- Patient Resources
Winter is officially upon us … and so is that cold, dry air. The cold weather can definitely cause eye irritation and dryness. You’ll want to give your peepers a bit of extra care at this time of year. A local Marysville, WA optometrist offers some advice on this below.
Those with allergies may have bigger bones to pick with spring and fall, when pollen counts can cause those with sensitive eyes quite miserable. However, winter can also be tough on your peepers. Seasonal discomforts include burning sensation, dry eyes, redness, itching, and light sensitivity. You may also have that uncomfortable feeling of having grit or dust in your eye. Some will notice increased mucus, or perhaps a few extra visits from the Sandman.
The go-to here is the eye drop, or artificial tear. These step in when the eye doesn’t produce the moisture it needs naturally. This often happens naturally, but in winter, that lower humidity tends to make this a pretty common issue. This is similar to what happens when you run out of windshield wiper fluid in your car: dust and debris will soon build up on your windshield.
While choosing eye drops may not be the biggest health care decision you make this month, it is something to put a bit of thought into. If you haven’t seen your eye doctor in a while, it’s best to get an exam before choosing eye drops. Some of these are formulated to help with specific issues, so it’s important to get the right kind. Otherwise, you may end up making matters worse.
Keep in mind that ongoing, stubborn dryness may be a sign of a deeper issue. Reach out to your Marysville, WA optometry clinic if this issue persists.
Speaking of windshields and washer fluid, make sure that you are good to go. Good windshield wipers and a filled tank of fluid can make all the difference when it comes to good visibility. Because we drive more at night in winter, those who don’t see well at night may really struggle, especially when it’s wet or slippery. Play it safe, and keep that windshield clean. This will reduce glare, increase visibility, and, perhaps most importantly, reduce the chances of an accident.
Winter is cold and flu season. Even a mild case of sniffles can make your eyes feel dry and inflamed. Many of those viruses that are going around can permeate the thin mucous membranes in your eyes. Washing your hands regularly can reduce the chances of you picking up your uncle’s cold, which is definitely not what you want on your holiday wish list.
New Year’s Eve may very well be the number one party night of the year. Many people go all-out to look their best as they are waving adios to 2023 and saying hello to 2024. By all means, feel free to share your new favorite makeup tutorial. However, you should never share makeup itself.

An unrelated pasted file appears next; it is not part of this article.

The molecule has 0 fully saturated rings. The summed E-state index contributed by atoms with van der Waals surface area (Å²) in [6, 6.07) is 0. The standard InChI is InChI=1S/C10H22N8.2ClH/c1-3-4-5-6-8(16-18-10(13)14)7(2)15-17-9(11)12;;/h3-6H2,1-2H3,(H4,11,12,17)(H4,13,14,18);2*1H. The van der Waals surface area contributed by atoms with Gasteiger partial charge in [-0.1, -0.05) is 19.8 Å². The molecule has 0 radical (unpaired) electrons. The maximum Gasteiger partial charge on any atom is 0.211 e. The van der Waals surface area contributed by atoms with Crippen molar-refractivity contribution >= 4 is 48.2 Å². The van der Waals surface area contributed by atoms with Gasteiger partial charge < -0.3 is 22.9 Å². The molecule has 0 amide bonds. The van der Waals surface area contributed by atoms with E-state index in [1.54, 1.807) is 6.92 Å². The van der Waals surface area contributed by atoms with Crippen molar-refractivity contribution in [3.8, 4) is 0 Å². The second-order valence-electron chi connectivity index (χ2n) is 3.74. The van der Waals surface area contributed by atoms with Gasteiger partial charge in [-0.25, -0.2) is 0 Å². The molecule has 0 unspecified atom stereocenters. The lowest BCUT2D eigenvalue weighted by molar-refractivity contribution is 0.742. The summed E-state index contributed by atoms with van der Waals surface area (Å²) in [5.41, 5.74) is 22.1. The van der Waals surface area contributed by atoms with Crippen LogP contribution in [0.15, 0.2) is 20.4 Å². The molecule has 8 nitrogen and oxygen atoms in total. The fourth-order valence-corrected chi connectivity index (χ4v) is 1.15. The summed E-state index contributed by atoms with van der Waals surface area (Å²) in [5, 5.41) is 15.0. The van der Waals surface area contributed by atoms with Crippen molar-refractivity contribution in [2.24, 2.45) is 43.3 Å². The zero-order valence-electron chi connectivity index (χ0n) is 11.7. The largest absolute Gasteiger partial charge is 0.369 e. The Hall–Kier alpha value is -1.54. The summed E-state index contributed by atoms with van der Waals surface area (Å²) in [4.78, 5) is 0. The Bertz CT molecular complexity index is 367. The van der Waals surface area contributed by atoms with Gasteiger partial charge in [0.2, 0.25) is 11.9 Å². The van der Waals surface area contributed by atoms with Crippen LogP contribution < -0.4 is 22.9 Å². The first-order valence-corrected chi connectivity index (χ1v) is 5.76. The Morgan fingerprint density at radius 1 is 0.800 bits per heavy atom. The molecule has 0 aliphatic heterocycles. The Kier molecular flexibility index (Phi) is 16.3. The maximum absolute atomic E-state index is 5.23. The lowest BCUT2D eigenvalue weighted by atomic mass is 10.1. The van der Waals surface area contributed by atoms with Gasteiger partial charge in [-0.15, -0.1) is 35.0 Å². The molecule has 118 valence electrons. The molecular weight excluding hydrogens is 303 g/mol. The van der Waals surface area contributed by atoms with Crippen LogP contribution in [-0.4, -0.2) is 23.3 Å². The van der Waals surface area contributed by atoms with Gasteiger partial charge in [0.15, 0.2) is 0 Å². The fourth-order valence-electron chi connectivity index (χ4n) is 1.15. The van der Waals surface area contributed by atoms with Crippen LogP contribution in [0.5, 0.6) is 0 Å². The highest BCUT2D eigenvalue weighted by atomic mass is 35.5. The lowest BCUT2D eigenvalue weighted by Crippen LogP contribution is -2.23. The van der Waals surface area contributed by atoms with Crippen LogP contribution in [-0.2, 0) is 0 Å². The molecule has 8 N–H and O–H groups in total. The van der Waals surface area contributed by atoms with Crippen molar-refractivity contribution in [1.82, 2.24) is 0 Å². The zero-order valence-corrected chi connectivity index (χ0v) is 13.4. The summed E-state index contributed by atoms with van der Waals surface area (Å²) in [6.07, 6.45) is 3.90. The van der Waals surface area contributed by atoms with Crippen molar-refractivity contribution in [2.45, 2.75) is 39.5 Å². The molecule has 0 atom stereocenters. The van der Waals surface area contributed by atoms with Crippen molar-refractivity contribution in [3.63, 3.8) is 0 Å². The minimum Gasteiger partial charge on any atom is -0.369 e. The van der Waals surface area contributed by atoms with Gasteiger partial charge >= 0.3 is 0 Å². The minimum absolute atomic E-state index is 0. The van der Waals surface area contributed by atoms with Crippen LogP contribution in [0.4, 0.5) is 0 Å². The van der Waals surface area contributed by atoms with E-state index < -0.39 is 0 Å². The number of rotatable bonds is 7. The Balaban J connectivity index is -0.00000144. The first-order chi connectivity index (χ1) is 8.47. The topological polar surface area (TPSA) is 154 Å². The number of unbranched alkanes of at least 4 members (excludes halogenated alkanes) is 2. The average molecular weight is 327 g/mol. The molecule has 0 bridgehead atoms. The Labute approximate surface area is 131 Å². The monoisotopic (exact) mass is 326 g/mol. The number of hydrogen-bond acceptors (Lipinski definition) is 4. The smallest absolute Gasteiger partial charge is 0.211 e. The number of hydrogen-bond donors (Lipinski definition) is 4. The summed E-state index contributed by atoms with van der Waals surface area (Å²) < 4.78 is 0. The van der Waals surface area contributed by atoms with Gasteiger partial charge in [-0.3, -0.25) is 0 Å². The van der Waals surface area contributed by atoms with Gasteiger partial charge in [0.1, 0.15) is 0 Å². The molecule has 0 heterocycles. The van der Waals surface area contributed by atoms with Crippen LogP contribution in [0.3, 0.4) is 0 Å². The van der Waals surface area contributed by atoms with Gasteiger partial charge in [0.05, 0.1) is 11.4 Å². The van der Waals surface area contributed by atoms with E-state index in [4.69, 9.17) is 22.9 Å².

Another fashion don’t? Cheap colored or costume contacts. If you want to spruce up your look by changing your eye color, do it the right way and go through a licensed eye care center. You only get one set of eyes, so you definitely want to take every precaution to keep them healthy.
If we only had one year-round eye care tip to offer, this would be it. It may not be hot out, but the sun can still damage your eyes. In fact, winter is more dangerous than summer in some ways. The glare off of snow can add an extra punch to natural sunlight, reflecting those damaging UV rays.
Invest in a few high-quality pairs of sunglasses, and keep at least one in your car at all times. This is one area where you want to go for function over fashion. There’s nothing wrong with getting some really nice shades, but don’t fall for products that look nice but don’t deliver the protection your eyes need. Those silly party glasses people wear on New Year’s Eve are great for photo opps, but don’t count on them for much actual protection.
Headed for the ski slopes? Don’t skimp on goggles!
Your diet affects nearly every system in your body, as well as every aspect of your overall health. Your eyes are no exception. In a nutshell, you’ll want to opt for lots of brightly colored foods. Orange, red, and yellow veggies, such as peppers, carrots, and pumpkin, are often loaded with beta-carotene. Blue and purple fruits and berries are often packed with antioxidants. Leafy greens also pack a great nutritional punch. Fatty fish, such as salmon, offer healthy Omega-3 fatty acids, which can also help combat that dry eye discomfort we mentioned above.
That doesn’t mean you can’t indulge in those holiday treats. Just don’t go crazy!
As we wind down 2023, many people are looking ahead to 2024, and setting personal goals for the coming year. Put your eyes on the top of that list!
Here are a few things you can do to protect your eyes and vision in the coming year:
If the air in your place is really dry, it may be in your best interests to get a dehumidifier. That alone can go a long way toward providing relief for dry, itchy eyes.
Scented candles, wax burners, cracking fires, and potpourri pots can all make your home look and smell great. However, they can also dry the air out and/or add irritants. If you have sensitive eyes, keep these products to a dull roar.
This is another year-round trip. At this time of year, though, it goes double for anyone who is traveling … especially to those who are flying over the holidays. That dry plane air can suck the moisture out of your body … including your eyes. Drink plenty of water before flights.
All of us here at Grandview Optometry, your Marysville, WA optometry clinic, wish you a wonderful holiday season. Please feel free to contact us with any questions or concerns about your eye health, eye care, or eye wear.